The U.S. government will release the findings on bank stress tests this week, and data expected to show another month of crushing job losses will also test emerging optimism on global economic prospects.
World stock markets have been surging for two months, a rally predicated on the notion that the pace of U.S. economic contraction may be easing, presaging a possible recovery from the first synchronous global recession since World War Two.
The gains also presume that the U.S. banking sector, hit hard by losses in real estate and consumer loans since the credit crisis began, is on its way to receiving enough public and private capital to sustain corporate lending.
Both these assumptions will come under scrutiny in coming days.
While employment is generally seen as a lagging indicator, another bout of severe job cuts could put renewed pressure on housing and consumer spending.
The pace of decline is slowing down, but we're not turning up, said David Wyss, chief economist at Standard & Poor's. We've gone from the black diamond onto the blue slope, but it's still down hill.
The U.S. employment picture, which will become clearer on Friday with the release of the April jobs report, will be a key determinant of whether the export-based economies of Europe and Asia can rebound. Germany, a bellwether for Europe more broadly, will publish data on retail sales and industrial output, offering some hints as to the continent's own troubles.
Part of getting the economy back into shape is sorting out the mess in the financial sector, and the Treasury has come under some fire for using what some observers see as overly optimistic worst-case scenarios for its stress tests.
Elizabeth Warren, chair of the Congressional Oversight Panel for the Troubled Asset Relief Program, said the Fed and Treasury's assumptions are disturbingly close to where we are now.
Their benchmarks foresee 10.3 percent as a ceiling for the unemployment rate, to be reached sometime next year. However, many economists polled by Reuters believe the jobless rate will reach 10 percent by the first quarter of next year, and some even see it climbing to 11 percent.
Another prevalent criticism of the government's handling of the banking sector crisis is the ongoing confusion about when and in what form the stress tests will be released. The Treasury has flip-flopped on the issue, first saying it would unveil the results on Monday, only to backtrack, and then hinting they will now come out late next week.
A government source said on Friday the results would be unveiled late in the U.S. trading session on Thursday.
The real issue is determining how much more money taxpayers will have to shell out to bolster capital in those institutions seen as lacking adequate reserves.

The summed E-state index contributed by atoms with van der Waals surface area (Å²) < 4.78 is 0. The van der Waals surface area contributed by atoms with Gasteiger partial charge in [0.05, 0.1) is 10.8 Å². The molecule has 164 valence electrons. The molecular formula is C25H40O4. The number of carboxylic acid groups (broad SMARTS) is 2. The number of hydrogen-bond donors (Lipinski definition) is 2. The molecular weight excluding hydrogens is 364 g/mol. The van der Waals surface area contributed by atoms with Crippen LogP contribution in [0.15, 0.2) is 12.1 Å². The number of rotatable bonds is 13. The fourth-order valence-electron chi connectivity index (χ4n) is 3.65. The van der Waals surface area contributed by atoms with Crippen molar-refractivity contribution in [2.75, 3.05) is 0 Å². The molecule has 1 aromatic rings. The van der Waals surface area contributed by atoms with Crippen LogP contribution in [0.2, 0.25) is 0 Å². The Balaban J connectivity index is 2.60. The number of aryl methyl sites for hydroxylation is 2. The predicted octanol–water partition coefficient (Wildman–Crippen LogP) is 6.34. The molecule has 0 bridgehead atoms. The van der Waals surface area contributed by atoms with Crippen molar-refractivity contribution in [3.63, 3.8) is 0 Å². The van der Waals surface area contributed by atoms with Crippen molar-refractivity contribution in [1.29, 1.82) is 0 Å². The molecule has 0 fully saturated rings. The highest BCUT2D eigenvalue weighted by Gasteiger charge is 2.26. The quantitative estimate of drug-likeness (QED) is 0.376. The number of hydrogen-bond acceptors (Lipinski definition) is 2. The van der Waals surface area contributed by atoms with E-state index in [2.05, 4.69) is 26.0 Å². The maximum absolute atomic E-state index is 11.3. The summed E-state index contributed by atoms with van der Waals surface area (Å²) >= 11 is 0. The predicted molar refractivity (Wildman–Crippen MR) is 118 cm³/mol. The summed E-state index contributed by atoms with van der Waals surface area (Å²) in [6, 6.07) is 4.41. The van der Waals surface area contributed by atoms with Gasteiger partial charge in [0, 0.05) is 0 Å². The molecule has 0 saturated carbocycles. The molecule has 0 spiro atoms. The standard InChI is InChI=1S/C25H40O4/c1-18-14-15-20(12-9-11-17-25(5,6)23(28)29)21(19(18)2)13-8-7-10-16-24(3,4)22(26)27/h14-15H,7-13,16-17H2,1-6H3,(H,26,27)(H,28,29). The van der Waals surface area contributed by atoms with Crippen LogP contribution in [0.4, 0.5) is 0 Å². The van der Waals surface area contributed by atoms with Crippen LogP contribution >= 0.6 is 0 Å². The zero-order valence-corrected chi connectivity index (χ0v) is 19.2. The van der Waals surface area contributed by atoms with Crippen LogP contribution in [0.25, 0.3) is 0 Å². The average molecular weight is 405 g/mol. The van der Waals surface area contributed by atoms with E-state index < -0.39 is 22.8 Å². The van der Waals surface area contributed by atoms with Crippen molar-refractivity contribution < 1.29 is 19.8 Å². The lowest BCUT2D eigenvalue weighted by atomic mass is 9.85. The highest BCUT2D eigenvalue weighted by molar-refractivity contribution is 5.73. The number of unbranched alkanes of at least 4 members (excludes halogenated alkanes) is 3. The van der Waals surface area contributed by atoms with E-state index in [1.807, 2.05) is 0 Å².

A balance will likely be struck between an amount of capital that is large enough to make the tests credible, but not so large as to make it look like the government could be short on resources to grapple with the banks' problems.
The emerging consensus is somewhere in the vicinity of $200 billion.
Unless the test results show, in the aggregate, the need for at least $100 billion of capital, a lot of people aren't going to think the results are credible, said Douglas Elliott, a former JPMorgan investment banker now with the Brookings Institution. I can't imagine officials wanting it to be $300 billion, and it's not clear they could get the money from Congress.
The Treasury has said any new capital injections would come from the $700 billion financial rescue fund approved by Congress in October. Officials estimate they have about $134.5 billion they could still tap.
In Europe, investors will also be focused on a European Central Bank policy meeting on Thursday. Some believe policy-makers might follow the U.S. Federal Reserve's lead and deploy unconventional emergency measures aimed at adding even more liquidity to impaired credit markets, such as direct asset purchases.
Federal Reserve Chairman Ben Bernanke, for his part, will testify before Congress on Tuesday, and could reinforce the Fed's message that things are getting a bit better.
One major stress on the global economy is the mounting toll of a withering U.S. job market, which has cut into export-reliant European and Asian economies and is unlikely to abate any time soon.
The Labor Department's official jobs report for April is expected to show another 630,000 jobs were lost last month, modestly less than recent readings but still a huge figure. Such an outcome would bring total job losses for this recession to a staggering 5.7 million.
The employment report will likely be terrible again, said Lou Crandall, chief economist at Wrightson ICAP in Jersey City, New Jersey.
He also noted that any eventual recovery in gross domestic product, which shrank an annualized 6.1 percent in the first quarter, will likely be meek.
Economists believe over 2 million additional jobs will disappear in coming months, even if there is a second-half rebound. That means that for the broader population, it will still feel like a recession.
Merely getting growth above the number zero is not enough, said Crandall.
(Additional reporting by Mark Felsenthal; Editing by Dan Grebler)